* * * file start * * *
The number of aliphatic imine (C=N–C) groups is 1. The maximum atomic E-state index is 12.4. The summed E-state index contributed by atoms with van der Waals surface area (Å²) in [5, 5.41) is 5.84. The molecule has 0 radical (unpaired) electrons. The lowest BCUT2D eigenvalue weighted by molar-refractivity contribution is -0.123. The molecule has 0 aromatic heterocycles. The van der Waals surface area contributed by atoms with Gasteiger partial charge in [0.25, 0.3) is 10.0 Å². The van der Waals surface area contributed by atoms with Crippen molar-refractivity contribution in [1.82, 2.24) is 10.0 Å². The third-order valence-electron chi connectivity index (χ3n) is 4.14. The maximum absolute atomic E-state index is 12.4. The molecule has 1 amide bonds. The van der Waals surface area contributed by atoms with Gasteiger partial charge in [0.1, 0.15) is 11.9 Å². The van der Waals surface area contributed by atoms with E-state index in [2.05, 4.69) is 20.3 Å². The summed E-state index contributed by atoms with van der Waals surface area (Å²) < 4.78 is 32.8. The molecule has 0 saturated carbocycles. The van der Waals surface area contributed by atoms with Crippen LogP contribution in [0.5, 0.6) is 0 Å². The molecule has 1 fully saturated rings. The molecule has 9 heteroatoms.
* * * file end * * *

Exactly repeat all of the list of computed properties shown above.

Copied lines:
The number of aliphatic imine (C=N–C) groups is 1. The maximum atomic E-state index is 12.4. The summed E-state index contributed by atoms with van der Waals surface area (Å²) in [5, 5.41) is 5.84. The molecule has 0 radical (unpaired) electrons. The lowest BCUT2D eigenvalue weighted by molar-refractivity contribution is -0.123. The molecule has 0 aromatic heterocycles. The van der Waals surface area contributed by atoms with Gasteiger partial charge in [0.25, 0.3) is 10.0 Å². The van der Waals surface area contributed by atoms with Crippen molar-refractivity contribution in [1.82, 2.24) is 10.0 Å². The third-order valence-electron chi connectivity index (χ3n) is 4.14. The maximum absolute atomic E-state index is 12.4. The molecule has 1 amide bonds. The van der Waals surface area contributed by atoms with Gasteiger partial charge in [0.1, 0.15) is 11.9 Å². The van der Waals surface area contributed by atoms with E-state index in [2.05, 4.69) is 20.3 Å². The summed E-state index contributed by atoms with van der Waals surface area (Å²) < 4.78 is 32.8. The molecule has 0 saturated carbocycles. The van der Waals surface area contributed by atoms with Crippen LogP contribution in [0.5, 0.6) is 0 Å². The molecule has 1 fully saturated rings. The molecule has 9 heteroatoms.